I for one am going to work on this.   What about you?

-Mary Ann


We Laugh to Survive
blob

by Mary Ann Sokolowski, LPC-MHSP

Why yes.....if you were an unfortunate fly that just happened upon one of the walls my office you very well might hear, "So, are you thinking about killing yourself?", "How many panic attacks this week?", "Oh, you got laid off?" or "Have you been cutting?" in the very same breath as......laughter.....me laughing.....us laughing.. together. I am not talking an uncomfortable: Oh crap I can't believe I am saying, this what in the world is happening and I hope the answer is "no" because I don't know what to do if it is a "yes" laugh.....but a roaring laugh, shared with the very people answering those very "scary" questions. And I wouldn't have it any other way.

I often feel as I need to apologize to other counselors in our office for the loud, rambunctious laughing that comes from my office spilling into the hallways......and inevitably into other offices.....whoops.....but I don't.....because maybe they won't know its me (until now I guess). So to my colleagues.. sorry... well not sorry... thanks for putting up with me.

This sarcastic, laughing, not truly light heart-ed but wanting things to be more light heart-ed is my authentic self... and I just happen to be a therapist who does a lot of crisis work, and is not generally considered light heart-ed.

I distinctly remember a time in high school when I was laughing. I was laughing hysterically and giving sarcastic answers that were knowingly wrong.....deflecting any semblance of truth. I was not happy, not jovial, not silly.....but I was scared. You see I wasn't cutting up in the lunch room or driving around listening to rap music that I wasn't supposed to with friends-I was laying flat out on the soccer field after a most unfortunate encounter as a goal keeper resulting in a concussion. "How many fingers am I holding up?" asked my coach. "7" I answered, knowing it was 2. I am sarcastic and a bit of a smart ass you may say. I had other coping mechanisms.. but humor kept me present; Sarcasm kept me real; And others kept me safe.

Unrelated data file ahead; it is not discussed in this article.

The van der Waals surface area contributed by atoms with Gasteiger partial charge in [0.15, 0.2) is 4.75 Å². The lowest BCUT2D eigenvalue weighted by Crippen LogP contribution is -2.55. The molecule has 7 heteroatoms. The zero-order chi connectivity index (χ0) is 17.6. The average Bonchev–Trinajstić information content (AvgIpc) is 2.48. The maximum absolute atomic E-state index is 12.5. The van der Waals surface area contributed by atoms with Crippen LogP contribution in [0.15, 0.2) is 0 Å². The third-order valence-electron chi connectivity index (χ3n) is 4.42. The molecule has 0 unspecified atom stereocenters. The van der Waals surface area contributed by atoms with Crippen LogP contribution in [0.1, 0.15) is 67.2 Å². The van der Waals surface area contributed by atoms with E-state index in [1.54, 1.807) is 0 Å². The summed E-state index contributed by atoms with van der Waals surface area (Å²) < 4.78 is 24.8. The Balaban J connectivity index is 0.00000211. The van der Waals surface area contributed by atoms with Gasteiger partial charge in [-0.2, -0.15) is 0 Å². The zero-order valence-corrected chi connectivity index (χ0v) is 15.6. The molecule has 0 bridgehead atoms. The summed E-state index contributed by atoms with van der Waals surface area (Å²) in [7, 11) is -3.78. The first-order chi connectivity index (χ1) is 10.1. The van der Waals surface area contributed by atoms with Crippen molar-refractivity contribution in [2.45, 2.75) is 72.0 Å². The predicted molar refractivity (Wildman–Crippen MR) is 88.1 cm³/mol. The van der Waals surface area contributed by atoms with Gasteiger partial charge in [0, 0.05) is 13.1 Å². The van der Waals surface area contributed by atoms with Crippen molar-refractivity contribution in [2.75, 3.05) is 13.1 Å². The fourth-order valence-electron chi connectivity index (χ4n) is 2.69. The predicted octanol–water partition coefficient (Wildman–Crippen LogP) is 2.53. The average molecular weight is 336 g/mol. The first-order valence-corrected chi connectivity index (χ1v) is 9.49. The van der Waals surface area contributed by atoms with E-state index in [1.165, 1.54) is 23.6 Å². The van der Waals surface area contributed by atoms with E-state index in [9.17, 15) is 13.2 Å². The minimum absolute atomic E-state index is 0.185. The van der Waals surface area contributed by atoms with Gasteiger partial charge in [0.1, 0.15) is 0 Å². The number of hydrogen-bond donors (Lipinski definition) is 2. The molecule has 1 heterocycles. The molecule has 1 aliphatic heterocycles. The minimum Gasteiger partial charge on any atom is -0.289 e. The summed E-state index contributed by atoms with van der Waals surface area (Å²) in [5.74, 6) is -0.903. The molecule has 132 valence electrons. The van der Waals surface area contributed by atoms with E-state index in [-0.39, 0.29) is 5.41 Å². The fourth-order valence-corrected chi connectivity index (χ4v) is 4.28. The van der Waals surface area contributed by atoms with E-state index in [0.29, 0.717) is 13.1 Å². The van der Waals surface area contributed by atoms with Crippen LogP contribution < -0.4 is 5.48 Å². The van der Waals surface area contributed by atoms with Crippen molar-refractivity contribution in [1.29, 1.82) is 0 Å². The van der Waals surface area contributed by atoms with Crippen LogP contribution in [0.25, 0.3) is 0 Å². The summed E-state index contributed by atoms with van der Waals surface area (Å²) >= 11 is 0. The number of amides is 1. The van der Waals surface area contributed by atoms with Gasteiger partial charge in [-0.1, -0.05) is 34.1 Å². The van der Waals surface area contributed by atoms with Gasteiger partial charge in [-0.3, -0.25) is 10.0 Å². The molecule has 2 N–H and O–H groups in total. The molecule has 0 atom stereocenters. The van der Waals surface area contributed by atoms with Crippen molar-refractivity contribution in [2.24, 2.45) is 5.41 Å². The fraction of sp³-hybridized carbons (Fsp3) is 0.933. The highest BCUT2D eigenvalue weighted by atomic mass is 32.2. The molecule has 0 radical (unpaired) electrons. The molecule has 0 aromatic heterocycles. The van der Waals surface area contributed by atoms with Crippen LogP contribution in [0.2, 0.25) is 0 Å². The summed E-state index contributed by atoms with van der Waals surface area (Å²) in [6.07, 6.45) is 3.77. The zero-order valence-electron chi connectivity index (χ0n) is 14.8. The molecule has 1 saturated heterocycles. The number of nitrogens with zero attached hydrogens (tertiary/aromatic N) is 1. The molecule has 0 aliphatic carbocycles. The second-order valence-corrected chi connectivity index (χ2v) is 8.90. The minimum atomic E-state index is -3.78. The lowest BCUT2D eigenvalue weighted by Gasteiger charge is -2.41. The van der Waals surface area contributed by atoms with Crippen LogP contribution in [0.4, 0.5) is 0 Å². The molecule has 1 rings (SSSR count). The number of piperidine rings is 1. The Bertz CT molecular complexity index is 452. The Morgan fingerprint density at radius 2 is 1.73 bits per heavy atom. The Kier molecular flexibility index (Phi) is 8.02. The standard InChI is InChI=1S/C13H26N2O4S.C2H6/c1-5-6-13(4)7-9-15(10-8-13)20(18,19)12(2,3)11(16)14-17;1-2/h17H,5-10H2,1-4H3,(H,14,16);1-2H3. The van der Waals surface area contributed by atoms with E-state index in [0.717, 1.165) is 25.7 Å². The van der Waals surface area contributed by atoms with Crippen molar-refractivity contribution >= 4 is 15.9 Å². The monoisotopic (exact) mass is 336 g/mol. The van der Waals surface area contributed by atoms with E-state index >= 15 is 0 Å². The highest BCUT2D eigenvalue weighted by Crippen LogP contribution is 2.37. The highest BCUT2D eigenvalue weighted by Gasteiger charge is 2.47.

After over 13 years in the mental health field I have developed a firm belief that humor, laughing, and light heart-edness, even in moments of anxiety, even in remembrances of trauma, in the aftermath of rape, in the depths of depression, grief, and stress, is imperative. Just google the benefits of laughter.. I dare you! Numbers have been thrown around that children laugh an average of 300 or more times a day.. while adults... 15-20. Whilst I have not found "true" evidence supporting those numbers I will say that with three toddlers in my home I would say... some days (non whiny days that is)... they absolutely do laugh 300 or more times a day. I laugh more with them in my life. We laugh as a family more, and it is glorious, stress relieving, and fun.

Very often I parent using humor. When my kids are talking and talking and talking and I want a moment of silence... I let them spray whipped cream in their mouths (outside mind you) buying me a moment of silence and them (and in turn us) a great laugh. When my oldest is whiny and "crabby" he is asked to do the crab walk around the house until we are inevitably all laughing... especially if he has on socks on the hardwood floors.

For years I have had a painting/poster hanging up at my house by Mary Anne Radmacher simply saying "We laugh to Survive". Recently that painting has made its way to my office, as I laugh at work... all the time. Any yes I am a therapist, but not your sappy movie therapist. Yes I do trauma work, but, you see, I find no reason to not laugh. There is humor in these moments, even serious moments. Irrational thoughts circle trauma, feed stress, exacerbate depression, and when we isolate and examine those thoughts.. they can be funny. If we can find it, embrace those moments, and allow ourselves to actually breath in the time between the unimaginable conversations... unimaginable healing can occur. Laughter is healing. And that is my purpose.

-Mary Ann